“The stated purpose of this book is to facilitate the transition of statistical learning to mainstream. … it adds information by including more detail and R code to some of the topics in Elements of Statistical Learning. … I am having a lot of fun playing with the code that goes with book. I am glad that this was written.” (Mary Anne, Cats and Dogs with Data, maryannedata.com, June, 2014)
“This book (ISL) is a great Master’s level introduction to statistical learning: statistics for complex datasets. … the homework problems in ISL are at a Master’s level for students who want to learn how to use statistical learning methods to analyze data. … ISL contains 12 very valuable R labs that show how to use many of the statistical learning methods with the R package ISLR … .” (David Olive, Technometrics, Vol. 56 (2), May, 2014)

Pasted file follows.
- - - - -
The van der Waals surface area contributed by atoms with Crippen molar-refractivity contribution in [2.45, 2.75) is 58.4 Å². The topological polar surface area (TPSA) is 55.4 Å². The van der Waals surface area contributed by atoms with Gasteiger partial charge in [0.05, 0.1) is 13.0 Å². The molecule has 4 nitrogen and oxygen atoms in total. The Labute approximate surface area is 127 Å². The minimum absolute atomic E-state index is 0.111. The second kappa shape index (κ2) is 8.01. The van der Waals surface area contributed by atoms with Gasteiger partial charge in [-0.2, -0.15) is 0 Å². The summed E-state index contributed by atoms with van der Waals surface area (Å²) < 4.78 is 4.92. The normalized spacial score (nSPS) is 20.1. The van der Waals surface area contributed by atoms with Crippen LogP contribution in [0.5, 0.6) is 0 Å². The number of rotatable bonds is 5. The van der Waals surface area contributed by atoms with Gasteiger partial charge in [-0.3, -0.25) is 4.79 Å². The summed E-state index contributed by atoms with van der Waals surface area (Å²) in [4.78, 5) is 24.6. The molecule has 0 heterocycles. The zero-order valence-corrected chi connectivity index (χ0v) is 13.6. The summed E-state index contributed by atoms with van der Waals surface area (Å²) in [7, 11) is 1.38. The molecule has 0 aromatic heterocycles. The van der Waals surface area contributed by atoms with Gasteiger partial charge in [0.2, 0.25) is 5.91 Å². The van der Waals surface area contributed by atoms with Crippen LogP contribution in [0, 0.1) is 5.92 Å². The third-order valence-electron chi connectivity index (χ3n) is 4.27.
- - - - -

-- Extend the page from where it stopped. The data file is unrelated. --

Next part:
“Written by four experts of the field, this book offers an excellent entry to statistical learning to a broad audience, including those without strong background in mathematics. … The end-of-chapter exercises make the book an ideal text for both classroom learning and self-study. … The book is suitable for anyone interested in using statistical learning tools to analyze data. It can be used as a textbook for advanced undergraduate and master’s students in statistics or related quantitative fields.” (Jianhua Z. Huang, Journal of Agricultural, Biological, and Environmental Statistics, Vol. 19, 2014)